Angel Island was founded in 1910 and primarily saw immigrants coming from Asian countries as it was located in the San Francisco Bay. The main purpose behind Angel Island was to enforce the Chinese Exclusion Act in California. About 175,000 Chinese and 150,000 Japanese immigrants were processed through Angel Island. Many of these immigrants were kept in gruesome conditions for weeks if they had insufficient funds for their desired journeys [6]. Angel Island was one, if not the most, exclusive immigration stations because instead of being designed to process people, it was designed to exclude people.

Despite the poor treatment of immigrants in the country, the immigrant population continued to grow. Americans viewed immigrants, specifically Asian immigrants as physically and mentally undesirable. In 1917, Congress required that all incoming immigrants pass literacy tests in order to be admitted into the country. This brought down immigration rates drastically, as it even increased the “head tax” required to enter the country. This climbing entry fee partnered with an education test assured that virtually no one below a specific economic level would be permitted to enter the United States.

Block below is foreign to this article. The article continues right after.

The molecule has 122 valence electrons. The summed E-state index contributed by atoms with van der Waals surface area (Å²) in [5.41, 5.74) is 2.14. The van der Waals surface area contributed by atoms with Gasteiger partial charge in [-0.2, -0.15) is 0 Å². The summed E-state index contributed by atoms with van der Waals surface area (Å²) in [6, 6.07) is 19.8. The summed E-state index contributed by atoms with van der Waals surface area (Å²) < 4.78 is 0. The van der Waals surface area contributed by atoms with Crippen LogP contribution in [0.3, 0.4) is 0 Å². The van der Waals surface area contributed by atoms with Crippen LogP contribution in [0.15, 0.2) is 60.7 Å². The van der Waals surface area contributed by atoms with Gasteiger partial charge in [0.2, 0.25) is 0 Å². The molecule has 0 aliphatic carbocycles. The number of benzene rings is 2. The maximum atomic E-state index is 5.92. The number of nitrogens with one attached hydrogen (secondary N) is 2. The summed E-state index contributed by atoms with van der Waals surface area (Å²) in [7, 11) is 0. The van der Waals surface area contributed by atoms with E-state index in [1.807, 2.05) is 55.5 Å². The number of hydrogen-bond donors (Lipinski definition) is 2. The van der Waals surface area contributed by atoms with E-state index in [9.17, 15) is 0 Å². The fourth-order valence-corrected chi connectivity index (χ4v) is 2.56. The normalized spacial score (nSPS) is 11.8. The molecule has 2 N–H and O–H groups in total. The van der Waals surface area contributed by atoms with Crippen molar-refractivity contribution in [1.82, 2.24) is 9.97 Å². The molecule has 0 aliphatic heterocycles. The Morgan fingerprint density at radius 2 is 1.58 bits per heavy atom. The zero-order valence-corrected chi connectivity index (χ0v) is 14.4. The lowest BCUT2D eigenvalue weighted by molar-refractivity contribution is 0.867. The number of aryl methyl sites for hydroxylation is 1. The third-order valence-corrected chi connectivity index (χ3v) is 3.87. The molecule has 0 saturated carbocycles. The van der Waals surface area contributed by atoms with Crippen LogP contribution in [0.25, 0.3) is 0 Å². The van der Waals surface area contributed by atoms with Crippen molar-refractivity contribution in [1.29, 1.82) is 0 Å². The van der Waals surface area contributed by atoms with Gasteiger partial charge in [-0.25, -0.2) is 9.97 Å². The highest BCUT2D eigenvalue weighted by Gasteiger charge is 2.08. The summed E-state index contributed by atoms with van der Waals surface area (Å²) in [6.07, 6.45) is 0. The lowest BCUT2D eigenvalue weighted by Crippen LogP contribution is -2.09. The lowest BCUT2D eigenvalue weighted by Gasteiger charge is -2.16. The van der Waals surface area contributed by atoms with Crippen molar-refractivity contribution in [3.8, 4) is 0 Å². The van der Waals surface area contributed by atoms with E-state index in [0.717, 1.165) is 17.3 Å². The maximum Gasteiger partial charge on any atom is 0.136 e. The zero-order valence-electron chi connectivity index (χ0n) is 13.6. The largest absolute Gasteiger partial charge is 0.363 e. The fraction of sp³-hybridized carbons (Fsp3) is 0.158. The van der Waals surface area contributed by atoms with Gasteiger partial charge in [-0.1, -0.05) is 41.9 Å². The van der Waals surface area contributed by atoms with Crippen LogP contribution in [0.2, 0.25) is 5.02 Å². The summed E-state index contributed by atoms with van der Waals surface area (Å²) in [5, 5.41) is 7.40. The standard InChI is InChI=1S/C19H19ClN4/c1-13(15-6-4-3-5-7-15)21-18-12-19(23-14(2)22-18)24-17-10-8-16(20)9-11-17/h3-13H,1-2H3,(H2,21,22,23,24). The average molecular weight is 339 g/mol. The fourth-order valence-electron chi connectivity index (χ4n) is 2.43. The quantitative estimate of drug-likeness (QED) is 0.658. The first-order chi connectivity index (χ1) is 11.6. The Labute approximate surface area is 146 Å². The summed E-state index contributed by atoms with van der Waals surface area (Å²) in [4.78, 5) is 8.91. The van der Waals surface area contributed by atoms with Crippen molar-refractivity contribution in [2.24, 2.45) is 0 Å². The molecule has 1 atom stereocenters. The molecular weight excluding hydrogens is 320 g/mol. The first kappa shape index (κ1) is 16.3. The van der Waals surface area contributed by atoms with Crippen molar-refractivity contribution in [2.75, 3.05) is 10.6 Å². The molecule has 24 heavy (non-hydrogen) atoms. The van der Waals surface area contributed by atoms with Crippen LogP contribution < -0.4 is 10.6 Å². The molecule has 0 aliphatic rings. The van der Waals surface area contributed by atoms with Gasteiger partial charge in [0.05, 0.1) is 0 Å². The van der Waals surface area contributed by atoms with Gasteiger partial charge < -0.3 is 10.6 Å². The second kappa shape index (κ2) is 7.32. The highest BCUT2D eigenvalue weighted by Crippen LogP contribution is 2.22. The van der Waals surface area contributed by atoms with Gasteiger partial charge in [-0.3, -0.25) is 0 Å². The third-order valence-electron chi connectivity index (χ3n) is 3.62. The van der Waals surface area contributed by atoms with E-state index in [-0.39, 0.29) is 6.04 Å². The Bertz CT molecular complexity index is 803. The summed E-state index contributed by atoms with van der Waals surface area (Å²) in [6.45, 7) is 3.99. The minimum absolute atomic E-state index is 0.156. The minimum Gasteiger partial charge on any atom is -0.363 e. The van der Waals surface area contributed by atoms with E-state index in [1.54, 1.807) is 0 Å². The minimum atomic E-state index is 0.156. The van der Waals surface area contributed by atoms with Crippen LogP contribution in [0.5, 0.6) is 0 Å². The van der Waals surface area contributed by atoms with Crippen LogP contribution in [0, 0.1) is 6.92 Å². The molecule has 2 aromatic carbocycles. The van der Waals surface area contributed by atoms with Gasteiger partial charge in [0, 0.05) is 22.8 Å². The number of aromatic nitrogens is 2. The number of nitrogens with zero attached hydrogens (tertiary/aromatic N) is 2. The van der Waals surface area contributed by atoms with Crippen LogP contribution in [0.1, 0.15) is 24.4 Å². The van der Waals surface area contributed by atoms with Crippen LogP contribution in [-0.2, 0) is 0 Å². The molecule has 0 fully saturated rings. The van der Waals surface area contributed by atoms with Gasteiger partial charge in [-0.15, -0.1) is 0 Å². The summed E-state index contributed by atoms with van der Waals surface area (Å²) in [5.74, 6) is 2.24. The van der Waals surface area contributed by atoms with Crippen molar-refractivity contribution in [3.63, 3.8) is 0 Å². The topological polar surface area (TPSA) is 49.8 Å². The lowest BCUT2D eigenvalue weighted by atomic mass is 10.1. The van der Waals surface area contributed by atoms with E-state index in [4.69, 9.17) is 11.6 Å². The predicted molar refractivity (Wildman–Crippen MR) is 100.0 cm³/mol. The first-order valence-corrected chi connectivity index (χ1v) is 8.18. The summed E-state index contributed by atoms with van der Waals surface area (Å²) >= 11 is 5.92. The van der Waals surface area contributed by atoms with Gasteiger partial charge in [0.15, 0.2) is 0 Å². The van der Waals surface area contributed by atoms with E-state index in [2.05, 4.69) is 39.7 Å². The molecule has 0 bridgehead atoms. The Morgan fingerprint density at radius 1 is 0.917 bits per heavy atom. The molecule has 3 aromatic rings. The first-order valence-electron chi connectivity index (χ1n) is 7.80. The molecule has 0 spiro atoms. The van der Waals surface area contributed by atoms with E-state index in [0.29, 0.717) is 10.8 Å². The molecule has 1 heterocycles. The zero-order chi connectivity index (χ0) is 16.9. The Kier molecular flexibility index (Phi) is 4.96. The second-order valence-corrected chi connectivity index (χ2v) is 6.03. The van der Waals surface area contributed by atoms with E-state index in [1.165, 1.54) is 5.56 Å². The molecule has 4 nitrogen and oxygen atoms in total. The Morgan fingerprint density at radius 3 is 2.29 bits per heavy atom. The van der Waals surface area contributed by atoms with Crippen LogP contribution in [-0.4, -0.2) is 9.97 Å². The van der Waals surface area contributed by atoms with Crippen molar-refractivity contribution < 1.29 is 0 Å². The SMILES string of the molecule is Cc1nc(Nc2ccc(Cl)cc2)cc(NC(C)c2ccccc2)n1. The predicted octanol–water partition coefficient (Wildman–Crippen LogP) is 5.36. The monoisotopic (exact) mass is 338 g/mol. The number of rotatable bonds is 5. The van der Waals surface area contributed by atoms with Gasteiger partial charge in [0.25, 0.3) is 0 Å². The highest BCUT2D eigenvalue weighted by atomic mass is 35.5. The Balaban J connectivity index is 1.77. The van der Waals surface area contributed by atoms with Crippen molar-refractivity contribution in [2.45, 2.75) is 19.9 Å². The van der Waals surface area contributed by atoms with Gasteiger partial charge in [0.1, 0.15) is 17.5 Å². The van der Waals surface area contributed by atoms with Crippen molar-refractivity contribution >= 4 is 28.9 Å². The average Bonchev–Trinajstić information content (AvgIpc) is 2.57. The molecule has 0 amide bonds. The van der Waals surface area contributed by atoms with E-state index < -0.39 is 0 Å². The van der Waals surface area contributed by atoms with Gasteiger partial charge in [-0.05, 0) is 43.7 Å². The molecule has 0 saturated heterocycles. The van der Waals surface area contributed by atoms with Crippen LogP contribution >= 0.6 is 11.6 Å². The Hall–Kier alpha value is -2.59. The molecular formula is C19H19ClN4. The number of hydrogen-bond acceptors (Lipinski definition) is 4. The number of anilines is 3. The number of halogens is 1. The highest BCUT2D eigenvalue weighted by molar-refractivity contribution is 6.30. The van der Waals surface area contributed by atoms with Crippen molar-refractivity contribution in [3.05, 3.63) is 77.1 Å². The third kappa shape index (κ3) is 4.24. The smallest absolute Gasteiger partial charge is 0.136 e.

The Immigration Act of 1924, also known as the Johnson-Reed Act, brought the numbers so low, incoming immigrants seemed virtually nonexistent compared to the numbers it had reached before. This immigration act prohibited stations from allowing no more than two percent of each nationality’s foreign-born population in America’s census [7]. This then favored European immigrants and continued to restrict Asian immigrants as the European population was far larger than the Asian population after the Exclusion Act was implemented.